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The life and work of Gandhi - overview:

1

Gandhi's childhood and youth

2

Gandhi's way to South Africa

3

Discrimination in South Africa

4

Return to India

5

Back in South Africa

6

Registration forms, three pound tax etc.

7

Gandhi's return to India 

8

Champaran - indigo farmers

9

The general strike

10

Spinning wheel

11

Salt march

12

India's independence - Gandhi's death

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Gandhi's childhood and youth

Mohandas Karamchand was born on the 2nd October 1869 in Porbandar in the state of Gujarat, India. He was the son of a wealthy family from the caste of the traders, who again belonged to the group of the merchants (Vaishyas). His father held the office of Prime Minister in the principality of Rajkat. Both of his parents were pious Hindus. At the age of thirteen Gandhi was married to Kasturbai Nakanji, who was the same age. Being an Indian woman at the time meant Kasturbai was dependent on her husband. He could have turned her out onto the streets at any time, whereupon she would have been expelled from society. Aware of this Gandhi did not treat her well during the first years. Looking back he admitted that during that period of time his wife had a lot to suffer from him. The deaths of his father and of his first son were decisive experiences for Gandhi.

Gandhi intended to study law in Great Britain. After long hesitation the family accepted his request. The caste however, held the opinion that in a foreign country he would not be able to lead a "pure" life. Although he had vowed to live a chaste life and never touch meat or alcohol, the caste forbade him to travel abroad. When Gandhi refused to comply with this decision he was expelled.

In 1888 he commenced his studies in London. Apart from these studies, he occupied himself extensively with Hinduism, Islam and Christianity. It was during this time that his Hindu belief grew ever more important to him. Nevertheless, he recognised other religions and was especially enthusiastic about the 'Sermon on the Mount' as it accorded with his own motto to confront evil only with good. Again and again he compared his concept of Satyagraha with the principles of the 'Sermon on the Mount' in order to explain it more easily.

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Gandhi's way to South Africa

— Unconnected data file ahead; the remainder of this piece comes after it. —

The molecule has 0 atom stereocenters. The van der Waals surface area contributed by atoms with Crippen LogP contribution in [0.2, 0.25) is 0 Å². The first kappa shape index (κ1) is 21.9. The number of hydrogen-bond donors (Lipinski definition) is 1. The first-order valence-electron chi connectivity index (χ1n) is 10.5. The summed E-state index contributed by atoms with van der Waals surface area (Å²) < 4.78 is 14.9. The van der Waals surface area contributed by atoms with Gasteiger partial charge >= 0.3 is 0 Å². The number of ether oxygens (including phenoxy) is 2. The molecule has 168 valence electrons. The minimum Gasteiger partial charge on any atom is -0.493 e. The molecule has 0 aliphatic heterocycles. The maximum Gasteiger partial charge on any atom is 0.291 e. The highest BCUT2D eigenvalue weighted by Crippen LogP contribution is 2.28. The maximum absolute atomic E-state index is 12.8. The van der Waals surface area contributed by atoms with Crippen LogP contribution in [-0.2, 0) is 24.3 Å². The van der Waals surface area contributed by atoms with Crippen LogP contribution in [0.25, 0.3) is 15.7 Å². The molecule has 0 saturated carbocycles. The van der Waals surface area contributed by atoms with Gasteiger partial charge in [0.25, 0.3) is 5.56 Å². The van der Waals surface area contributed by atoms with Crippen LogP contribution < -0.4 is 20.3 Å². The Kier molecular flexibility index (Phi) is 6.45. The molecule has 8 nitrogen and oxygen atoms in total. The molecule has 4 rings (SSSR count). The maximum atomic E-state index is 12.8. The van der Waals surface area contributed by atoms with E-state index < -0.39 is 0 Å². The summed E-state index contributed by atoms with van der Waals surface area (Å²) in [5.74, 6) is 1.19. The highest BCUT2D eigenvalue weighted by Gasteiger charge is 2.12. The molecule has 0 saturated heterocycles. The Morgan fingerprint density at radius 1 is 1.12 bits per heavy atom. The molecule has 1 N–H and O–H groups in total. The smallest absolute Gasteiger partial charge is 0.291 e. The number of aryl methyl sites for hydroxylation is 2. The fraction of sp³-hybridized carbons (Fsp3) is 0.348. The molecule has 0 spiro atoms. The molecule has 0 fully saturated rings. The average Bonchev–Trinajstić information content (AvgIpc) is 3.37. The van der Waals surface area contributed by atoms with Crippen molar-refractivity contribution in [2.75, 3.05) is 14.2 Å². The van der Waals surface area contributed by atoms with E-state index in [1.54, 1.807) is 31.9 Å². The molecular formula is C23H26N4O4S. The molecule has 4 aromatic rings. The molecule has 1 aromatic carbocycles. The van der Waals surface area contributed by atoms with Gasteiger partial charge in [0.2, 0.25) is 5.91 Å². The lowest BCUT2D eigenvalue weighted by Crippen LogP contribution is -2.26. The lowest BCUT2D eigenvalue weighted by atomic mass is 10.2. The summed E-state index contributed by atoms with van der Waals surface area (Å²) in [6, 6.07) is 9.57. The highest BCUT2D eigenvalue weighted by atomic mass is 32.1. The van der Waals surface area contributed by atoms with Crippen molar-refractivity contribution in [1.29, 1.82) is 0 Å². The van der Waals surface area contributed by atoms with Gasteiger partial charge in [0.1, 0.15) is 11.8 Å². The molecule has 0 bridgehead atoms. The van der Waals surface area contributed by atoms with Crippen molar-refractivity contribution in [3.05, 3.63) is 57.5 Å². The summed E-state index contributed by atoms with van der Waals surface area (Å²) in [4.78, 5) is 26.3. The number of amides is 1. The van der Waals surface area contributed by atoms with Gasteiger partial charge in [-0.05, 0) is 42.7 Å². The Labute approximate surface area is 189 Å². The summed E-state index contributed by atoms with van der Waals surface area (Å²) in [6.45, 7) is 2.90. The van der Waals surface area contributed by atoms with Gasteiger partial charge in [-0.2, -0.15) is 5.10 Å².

When Gandhi returned to India with a degree, only part of the caste received him back. Officially he was still expelled and everyone who put him up risked the same. He soon came to realise that because of having studied abroad he did not have the necessary contacts at home. Without the help of the caste it was difficult to open and maintain a lawyers office. Furthermore, Gandhi was used to being regarded as a citizen of the British Empire. The British officials in India however, did not regard him to be one of them and for that reason it soon came to arguments between the officials and Gandhi.

On this basis he was not able to make a living. His elder brother had to pay for his keep and that of his family. When a wealthy merchant, a business friend of his brother's, offered him a job as legal advisor to his company in South Africa, he accepted immediately. In 1893 he travelled to South Africa without his family.

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Discrimination in South Africa

In South Africa Gandhi experienced for the first time what it meant to the ethnical minority of Indians to be discriminated against. To the whites all Indians were 'Sammies' or 'Kulies', simply not equal. There are plenty of examples discrimination against Gandhi. He was not served at the hairdresser, was not allowed to wear a turban in the courtroom or to leave the house after 9 p.m. without the approval of his employer and all just because he was an Indian. Simply because of his colour and religion, he was not able to enjoy the same rights as the white population.

The discrimination against Indians was massive, especially in public transport. The most well-known example of discrimination that Gandhi experienced happened on a business trip in a train. He needed to travel from Durban in Natal to Pretoria in the Transvaal. On the journey a white passenger boarded the train. He was not prepared to share the compartment with Gandhi. Despite a valid first class ticket the conductor wanted to send Gandhi into the luggage van. When he refused to comply he was thrown off the train.

After Gandhi had successfully established himself in business and maintained his position within the Indian community, he became more self-assured and tried to organise the Indians in South Africa. Regular meetings were established where Gandhi held his first speeches in front of an audience. His main goal was to put an end to the discrimination of Indians. For that reason he tried to persuade them to dress tidily and pay more attention to matters of hygiene. He was convinced that this could change the image that the British people held of the Indians, and consequently they would be treated as equals.

[You will find background information on the history of South Africa on the page entitled South Africa]

Gandhi explains the incident in his own words in his autobiography:
On the seventh or eighth day after my arrival, I left Durban. A first class seat was booked for me. It was usual there to pay five shillings extra, if one needed a bedding. Abdulla Sheth insisted that I should book one bedding but, out of obstinacy and pride and with a view to saving five shillings, I declined. Abdulla Sheth warned me. 'Look, now,' said he, 'this is a different country from India. Thank God, we have enough and to spare. Please do not stint yourself in anything that you may need.'

I thanked him and asked him not to be anxious.

The train reached Maritzburg, the capital of Natal, at about 9 p.m. Beddings used to be provided at this station. A railway servant came and asked me if I wanted one. 'No,' said I, 'I have one with me.' He went away. But a passenger came next, and looked me up and down. He saw that I was a 'coloured' man. This disturbed him. Out he went and came in again with one or two officials. They all kept quiet, when another official came to me and said, 'Come along, you must go to the van compartment.'